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What is an 'Unlevered Free Cash Flow - UFCF'

Unlevered free cash flow (UFCF) is a company's cash flow before taking interest payments into account. Unlevered free cash flow can be reported in a company's financial statements or calculated using financial statements by analysts for investors. Unlevered free cash flow shows how much cash is available to the firm before taking financial obligations into account.

BREAKING DOWN 'Unlevered Free Cash Flow - UFCF'

Leverage is another name for debt. When cash flows are levered, they are net of interest payments. Unlevered free cash flow, however, is the gross free cash flow generated by a firm; it is the free cash flow available to pay all stakeholders in a firm including debt holders as well as equity holders. Like levered free cash flow, unlevered free cash flow is net of capital expenditures and working capital needs – the cash needed to maintain and grow the company's asset base in order to generate revenue and earnings. Non-cash expenses such as depreciation and amortization are added back to earnings to arrive at the firm's unlevered free cash flow.

Unlevered Free Cash Flow Formula

The formula for unlevered free cash flow uses earnings before interest, taxes, depreciation and amortization (EBITDA) and capital expenditures (CAPEX), which represents the investments in buildings, machines, and equipment. It also uses working capital, which includes inventory, accounts receivable and accounts payable.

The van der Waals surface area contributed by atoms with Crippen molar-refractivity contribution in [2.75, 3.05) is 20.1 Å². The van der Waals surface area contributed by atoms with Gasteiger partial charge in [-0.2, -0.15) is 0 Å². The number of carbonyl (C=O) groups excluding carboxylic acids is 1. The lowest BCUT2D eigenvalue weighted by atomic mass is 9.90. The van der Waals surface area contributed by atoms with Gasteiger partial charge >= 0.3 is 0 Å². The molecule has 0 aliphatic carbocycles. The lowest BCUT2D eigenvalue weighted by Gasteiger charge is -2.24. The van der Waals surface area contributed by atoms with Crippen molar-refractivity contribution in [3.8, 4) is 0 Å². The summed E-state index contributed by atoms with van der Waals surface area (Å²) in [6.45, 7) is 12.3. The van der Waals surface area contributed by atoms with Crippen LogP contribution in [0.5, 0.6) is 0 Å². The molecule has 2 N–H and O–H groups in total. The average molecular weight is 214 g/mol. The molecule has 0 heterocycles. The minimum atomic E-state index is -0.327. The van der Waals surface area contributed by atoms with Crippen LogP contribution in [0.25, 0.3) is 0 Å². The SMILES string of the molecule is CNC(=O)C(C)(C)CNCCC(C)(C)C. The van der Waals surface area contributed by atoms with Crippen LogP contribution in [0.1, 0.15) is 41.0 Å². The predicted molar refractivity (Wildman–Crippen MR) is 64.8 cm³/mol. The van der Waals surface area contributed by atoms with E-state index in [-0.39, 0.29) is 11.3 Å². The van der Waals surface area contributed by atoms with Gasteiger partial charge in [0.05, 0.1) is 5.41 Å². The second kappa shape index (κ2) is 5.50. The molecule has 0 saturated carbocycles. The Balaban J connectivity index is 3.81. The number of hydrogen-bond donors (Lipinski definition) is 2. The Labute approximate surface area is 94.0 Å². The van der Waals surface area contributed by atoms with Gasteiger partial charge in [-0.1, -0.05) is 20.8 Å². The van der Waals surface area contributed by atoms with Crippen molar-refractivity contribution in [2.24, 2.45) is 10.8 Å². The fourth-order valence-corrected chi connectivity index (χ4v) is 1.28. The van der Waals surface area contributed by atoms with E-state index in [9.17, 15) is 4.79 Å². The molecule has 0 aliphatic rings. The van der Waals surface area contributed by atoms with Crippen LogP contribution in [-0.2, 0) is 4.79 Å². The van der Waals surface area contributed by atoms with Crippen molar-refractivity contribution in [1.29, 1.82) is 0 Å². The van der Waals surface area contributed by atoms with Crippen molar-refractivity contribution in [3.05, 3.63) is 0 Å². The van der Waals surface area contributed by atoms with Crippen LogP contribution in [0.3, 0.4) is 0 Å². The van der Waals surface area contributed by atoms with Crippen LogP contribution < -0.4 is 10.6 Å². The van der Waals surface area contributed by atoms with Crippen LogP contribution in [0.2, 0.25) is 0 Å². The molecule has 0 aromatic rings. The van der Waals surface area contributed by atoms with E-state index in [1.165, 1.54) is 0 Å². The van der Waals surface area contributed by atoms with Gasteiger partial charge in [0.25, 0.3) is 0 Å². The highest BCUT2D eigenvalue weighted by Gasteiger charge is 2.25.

The formula is:

Unlevered Free Cash Flow = EBITDA - CAPEX - Working Capital - Taxes

Investment Considerations for Unlevered Free Cash Flow

A company that has a large amount of outstanding debt – one that is highly leveraged – is more likely to report unlevered free cash flow because it provides a rosier picture of the company's financial health. The figure shows how assets are performing in a vacuum, because it ignores the payments made for debt incurred to obtain those assets. Investors have to make sure to consider debt obligations, since highly leveraged companies are at greater risk for bankruptcy.

Companies looking to show better figures can manipulate unlevered free cash flow by laying off workers, delaying capital projects, liquidating inventory or delaying payments to suppliers. All of these actions have consequences, and investors should discern whether improvements in unlevered free cash flow are transitory or genuinely convey improvements in the underlying business of the company.

Unlevered free cash flow is before interest payments, so viewing it in a bubble ignores the capital structure of a firm. After accounting for interest payments, the levered free cash flow of a firm may actually be negative, a possible sign of negative implications down the road. Analysts should assess both unlevered and levered free cash flow over time for trends and not give either too much weight in a single year.

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